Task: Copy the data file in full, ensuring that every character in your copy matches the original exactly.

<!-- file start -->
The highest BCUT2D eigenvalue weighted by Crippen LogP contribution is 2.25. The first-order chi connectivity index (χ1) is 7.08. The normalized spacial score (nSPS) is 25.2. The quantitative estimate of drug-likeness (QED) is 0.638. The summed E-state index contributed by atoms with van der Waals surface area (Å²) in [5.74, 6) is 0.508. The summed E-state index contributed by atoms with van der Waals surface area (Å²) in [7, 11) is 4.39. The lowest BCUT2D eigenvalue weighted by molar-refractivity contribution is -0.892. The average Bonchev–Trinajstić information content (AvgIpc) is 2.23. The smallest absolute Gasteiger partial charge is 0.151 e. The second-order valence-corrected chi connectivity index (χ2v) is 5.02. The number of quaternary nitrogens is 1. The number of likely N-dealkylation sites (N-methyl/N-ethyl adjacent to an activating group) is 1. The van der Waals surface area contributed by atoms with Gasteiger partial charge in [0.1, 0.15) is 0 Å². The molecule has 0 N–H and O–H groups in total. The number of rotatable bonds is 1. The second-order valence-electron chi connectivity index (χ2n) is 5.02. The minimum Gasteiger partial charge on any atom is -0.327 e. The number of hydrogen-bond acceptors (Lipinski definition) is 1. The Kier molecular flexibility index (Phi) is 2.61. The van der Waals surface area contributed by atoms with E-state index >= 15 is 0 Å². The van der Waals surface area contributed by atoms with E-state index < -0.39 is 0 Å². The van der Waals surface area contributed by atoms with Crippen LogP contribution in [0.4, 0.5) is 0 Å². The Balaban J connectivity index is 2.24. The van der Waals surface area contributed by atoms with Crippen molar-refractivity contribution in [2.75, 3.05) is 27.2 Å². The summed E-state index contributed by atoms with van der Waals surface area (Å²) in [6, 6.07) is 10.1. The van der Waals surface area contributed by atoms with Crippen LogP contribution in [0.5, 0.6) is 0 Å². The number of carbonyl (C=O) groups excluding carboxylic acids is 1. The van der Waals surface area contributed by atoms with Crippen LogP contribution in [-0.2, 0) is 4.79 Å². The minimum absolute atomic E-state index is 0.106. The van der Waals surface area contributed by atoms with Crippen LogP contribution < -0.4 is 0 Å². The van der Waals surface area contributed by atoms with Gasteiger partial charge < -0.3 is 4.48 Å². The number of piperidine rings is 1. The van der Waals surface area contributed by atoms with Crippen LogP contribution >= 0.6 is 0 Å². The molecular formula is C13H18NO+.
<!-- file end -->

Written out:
The highest BCUT2D eigenvalue weighted by Crippen LogP contribution is 2.25. The first-order chi connectivity index (χ1) is 7.08. The normalized spacial score (nSPS) is 25.2. The quantitative estimate of drug-likeness (QED) is 0.638. The summed E-state index contributed by atoms with van der Waals surface area (Å²) in [5.74, 6) is 0.508. The summed E-state index contributed by atoms with van der Waals surface area (Å²) in [7, 11) is 4.39. The lowest BCUT2D eigenvalue weighted by molar-refractivity contribution is -0.892. The average Bonchev–Trinajstić information content (AvgIpc) is 2.23. The smallest absolute Gasteiger partial charge is 0.151 e. The second-order valence-corrected chi connectivity index (χ2v) is 5.02. The number of quaternary nitrogens is 1. The number of likely N-dealkylation sites (N-methyl/N-ethyl adjacent to an activating group) is 1. The van der Waals surface area contributed by atoms with Gasteiger partial charge in [0.1, 0.15) is 0 Å². The molecule has 0 N–H and O–H groups in total. The number of rotatable bonds is 1. The second-order valence-electron chi connectivity index (χ2n) is 5.02. The minimum Gasteiger partial charge on any atom is -0.327 e. The number of hydrogen-bond acceptors (Lipinski definition) is 1. The Kier molecular flexibility index (Phi) is 2.61. The van der Waals surface area contributed by atoms with E-state index >= 15 is 0 Å². The van der Waals surface area contributed by atoms with E-state index < -0.39 is 0 Å². The van der Waals surface area contributed by atoms with Crippen LogP contribution in [0.4, 0.5) is 0 Å². The Balaban J connectivity index is 2.24. The van der Waals surface area contributed by atoms with Crippen molar-refractivity contribution in [2.75, 3.05) is 27.2 Å². The summed E-state index contributed by atoms with van der Waals surface area (Å²) in [6, 6.07) is 10.1. The van der Waals surface area contributed by atoms with Crippen LogP contribution in [0.5, 0.6) is 0 Å². The number of carbonyl (C=O) groups excluding carboxylic acids is 1. The van der Waals surface area contributed by atoms with Crippen LogP contribution in [-0.2, 0) is 4.79 Å². The minimum absolute atomic E-state index is 0.106. The van der Waals surface area contributed by atoms with Crippen LogP contribution < -0.4 is 0 Å². The van der Waals surface area contributed by atoms with Gasteiger partial charge < -0.3 is 4.48 Å². The number of piperidine rings is 1. The van der Waals surface area contributed by atoms with Crippen LogP contribution >= 0.6 is 0 Å². The molecular formula is C13H18NO+.